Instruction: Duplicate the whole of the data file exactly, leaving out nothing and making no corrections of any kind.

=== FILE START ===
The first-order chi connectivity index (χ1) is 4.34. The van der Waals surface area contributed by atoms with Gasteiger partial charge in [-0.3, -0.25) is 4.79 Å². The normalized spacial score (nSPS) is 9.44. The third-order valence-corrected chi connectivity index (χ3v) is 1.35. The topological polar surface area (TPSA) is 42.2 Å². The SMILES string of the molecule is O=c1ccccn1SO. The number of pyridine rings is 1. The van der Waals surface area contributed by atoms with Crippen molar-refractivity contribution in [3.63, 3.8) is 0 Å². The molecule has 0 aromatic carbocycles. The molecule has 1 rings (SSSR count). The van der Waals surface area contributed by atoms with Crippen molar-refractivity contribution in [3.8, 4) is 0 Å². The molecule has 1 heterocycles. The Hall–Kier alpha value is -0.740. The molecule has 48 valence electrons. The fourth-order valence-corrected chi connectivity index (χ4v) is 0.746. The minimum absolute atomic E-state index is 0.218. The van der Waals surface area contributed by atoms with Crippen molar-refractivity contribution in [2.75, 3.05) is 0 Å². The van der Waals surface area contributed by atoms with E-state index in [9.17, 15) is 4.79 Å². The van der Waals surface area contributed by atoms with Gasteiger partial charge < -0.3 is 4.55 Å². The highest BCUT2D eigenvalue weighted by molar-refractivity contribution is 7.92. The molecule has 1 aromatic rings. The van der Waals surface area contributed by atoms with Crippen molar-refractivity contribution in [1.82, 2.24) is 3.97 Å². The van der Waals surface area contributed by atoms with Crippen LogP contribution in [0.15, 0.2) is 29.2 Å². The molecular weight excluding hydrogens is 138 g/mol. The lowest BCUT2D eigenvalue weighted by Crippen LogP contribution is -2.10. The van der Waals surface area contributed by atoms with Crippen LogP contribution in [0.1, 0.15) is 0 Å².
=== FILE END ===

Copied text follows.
The first-order chi connectivity index (χ1) is 4.34. The van der Waals surface area contributed by atoms with Gasteiger partial charge in [-0.3, -0.25) is 4.79 Å². The normalized spacial score (nSPS) is 9.44. The third-order valence-corrected chi connectivity index (χ3v) is 1.35. The topological polar surface area (TPSA) is 42.2 Å². The SMILES string of the molecule is O=c1ccccn1SO. The number of pyridine rings is 1. The van der Waals surface area contributed by atoms with Crippen molar-refractivity contribution in [3.63, 3.8) is 0 Å². The molecule has 0 aromatic carbocycles. The molecule has 1 rings (SSSR count). The van der Waals surface area contributed by atoms with Crippen molar-refractivity contribution in [3.8, 4) is 0 Å². The molecule has 1 heterocycles. The Hall–Kier alpha value is -0.740. The molecule has 48 valence electrons. The fourth-order valence-corrected chi connectivity index (χ4v) is 0.746. The minimum absolute atomic E-state index is 0.218. The van der Waals surface area contributed by atoms with Crippen molar-refractivity contribution in [2.75, 3.05) is 0 Å². The van der Waals surface area contributed by atoms with E-state index in [9.17, 15) is 4.79 Å². The van der Waals surface area contributed by atoms with Gasteiger partial charge < -0.3 is 4.55 Å². The highest BCUT2D eigenvalue weighted by molar-refractivity contribution is 7.92. The molecule has 1 aromatic rings. The van der Waals surface area contributed by atoms with Crippen molar-refractivity contribution in [1.82, 2.24) is 3.97 Å². The van der Waals surface area contributed by atoms with Crippen LogP contribution in [0.15, 0.2) is 29.2 Å². The molecular weight excluding hydrogens is 138 g/mol. The lowest BCUT2D eigenvalue weighted by Crippen LogP contribution is -2.10. The van der Waals surface area contributed by atoms with Crippen LogP contribution in [0.1, 0.15) is 0 Å².